Haiti debate falls into gray area of ethics
One key debate continues to swirl around relief efforts in Haiti, overshadowing nearly everything else: Are a group of 10 Americans currently under arrest simply passionate missionaries who wanted to give some children a better life or are they smooth-talking, lawbreakers who deceived families?
Those answers are far more difficult than identifying the question because it essentially becomes an ethical debate of the most difficult nature. It centers on the age-old argument of whether or not the end justifies the means.
In other words, do good intentions make up for the methods used to arrive at the end results?
In Haiti, where death looms around every corner and even the most basic necessities seem like intangible dreams, the world isn’t nearly just black and white.
The earthquake-decimated country’s residents live in constant shades of gray.
And that is certainly the case with a group of missionaries, most from an Idaho church, led by online businesswoman Laura Silsby.
The group has been charged with kidnapping and criminal conspiracy, each of which could carry significant prison sentences.
It appears that the missionaries argue that they were simply trying to help meet the needs of the 33 children that were on their way to the Dominican Republic to allegedly stay in a make-shift orphanage.
The Haitian authorities say that the group broke the law by attempting to take children out of the country without the proper authorization and that Silsby was advised that she was breaking the law to try and do so.
What makes the matter even more concerning is that Silsby apparently has a history of blatant disregard for laws, American or otherwise.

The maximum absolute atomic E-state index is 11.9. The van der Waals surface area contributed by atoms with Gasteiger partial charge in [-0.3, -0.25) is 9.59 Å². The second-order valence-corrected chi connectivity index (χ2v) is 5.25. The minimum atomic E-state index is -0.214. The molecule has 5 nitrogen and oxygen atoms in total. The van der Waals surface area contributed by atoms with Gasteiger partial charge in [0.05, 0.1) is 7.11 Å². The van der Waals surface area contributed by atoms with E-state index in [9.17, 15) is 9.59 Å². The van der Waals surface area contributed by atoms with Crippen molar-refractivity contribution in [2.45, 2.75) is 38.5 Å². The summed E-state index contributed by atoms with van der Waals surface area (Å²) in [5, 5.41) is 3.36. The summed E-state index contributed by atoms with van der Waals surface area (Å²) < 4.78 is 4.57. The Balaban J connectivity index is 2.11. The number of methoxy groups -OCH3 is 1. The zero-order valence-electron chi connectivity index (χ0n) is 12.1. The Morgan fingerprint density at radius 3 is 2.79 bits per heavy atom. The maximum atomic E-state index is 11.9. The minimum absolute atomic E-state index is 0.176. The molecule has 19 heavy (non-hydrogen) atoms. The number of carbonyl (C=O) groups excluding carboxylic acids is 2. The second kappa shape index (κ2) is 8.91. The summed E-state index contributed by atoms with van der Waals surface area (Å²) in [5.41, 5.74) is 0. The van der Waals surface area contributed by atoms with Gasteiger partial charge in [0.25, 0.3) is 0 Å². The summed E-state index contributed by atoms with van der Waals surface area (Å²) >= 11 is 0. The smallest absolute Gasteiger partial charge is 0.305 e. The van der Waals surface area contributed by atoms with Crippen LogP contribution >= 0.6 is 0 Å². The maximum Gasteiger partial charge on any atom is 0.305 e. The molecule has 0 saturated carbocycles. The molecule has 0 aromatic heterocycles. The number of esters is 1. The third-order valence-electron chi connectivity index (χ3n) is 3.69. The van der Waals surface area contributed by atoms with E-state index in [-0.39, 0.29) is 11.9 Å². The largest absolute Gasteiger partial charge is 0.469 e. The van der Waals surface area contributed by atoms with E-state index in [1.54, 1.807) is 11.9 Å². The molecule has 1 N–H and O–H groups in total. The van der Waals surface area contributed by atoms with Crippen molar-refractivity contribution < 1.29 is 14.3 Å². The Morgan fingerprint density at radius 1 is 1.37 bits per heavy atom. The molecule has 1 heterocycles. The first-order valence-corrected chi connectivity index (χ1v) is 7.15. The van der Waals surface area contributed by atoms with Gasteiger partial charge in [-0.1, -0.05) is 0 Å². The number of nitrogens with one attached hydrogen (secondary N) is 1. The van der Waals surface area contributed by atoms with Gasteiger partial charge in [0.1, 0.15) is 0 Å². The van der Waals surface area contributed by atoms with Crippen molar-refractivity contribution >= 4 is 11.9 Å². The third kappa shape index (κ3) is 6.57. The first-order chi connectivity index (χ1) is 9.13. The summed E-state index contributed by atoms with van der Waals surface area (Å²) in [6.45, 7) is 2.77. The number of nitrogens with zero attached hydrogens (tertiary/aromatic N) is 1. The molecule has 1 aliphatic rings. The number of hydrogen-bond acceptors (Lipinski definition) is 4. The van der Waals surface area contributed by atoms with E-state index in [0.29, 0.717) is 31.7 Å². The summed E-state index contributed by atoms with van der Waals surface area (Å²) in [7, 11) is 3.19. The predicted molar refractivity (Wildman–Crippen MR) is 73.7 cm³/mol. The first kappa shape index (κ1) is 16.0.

The woman has been named in eight civil lawsuits and 14 unpaid wage claims, mostly tied to her Web site personalshopper.com. Her upscale Idaho home was foreclosed on late last year and she has been slapped with at least nine traffic violations, including several that were as basic as maintaining her car registration or insurance.
This checkered past puts everything that has come since in a different light and gives the other missionaries’ claims that they didn’t know what was going on more validity.
Were these missionaries truly out to kidnap these children? Probably not.
Many reports conflict about whether or not the parents of the children were told consistent stories about where they were going. Most were likely trying to do what they felt was right and help these children get to safety where they can receive the care they need.
Were Silsby’s intentions just as pure? That remains to be seen.
But the biggest question remains: What now?
There is pressure on some fronts for the U.S. government to get involved but that really shouldn’t happen.
These individuals broke Haitian law, knowingly or not, and now need to allow the legal system to play out.
Is our government going to step in every time an American citizen gets arrested in a foreign country? Who would draw the line between those we fight for and those we don’t?
And perhaps more concerning is this: How can we say that taking these children is OK when it sets a dangerous precedent for the future?
Who’s to say whether or not the next group seeking permission to take children out of Haiti or some other country has less altruistic intentions? How can we say one group is OK but others or not?
It seems likely we would see lots of slave traders and other monsters masquerading as something else.
So, for these 33 Haitian children and the thousands of others in need, the end certainly needs to be the focus, but we cannot ignore or justify any means used to get there.
Michael Caldwell is publisher of The Tribune. To reach him, call (740) 532-1445 ext. 24 or by e-mail at email@example.com.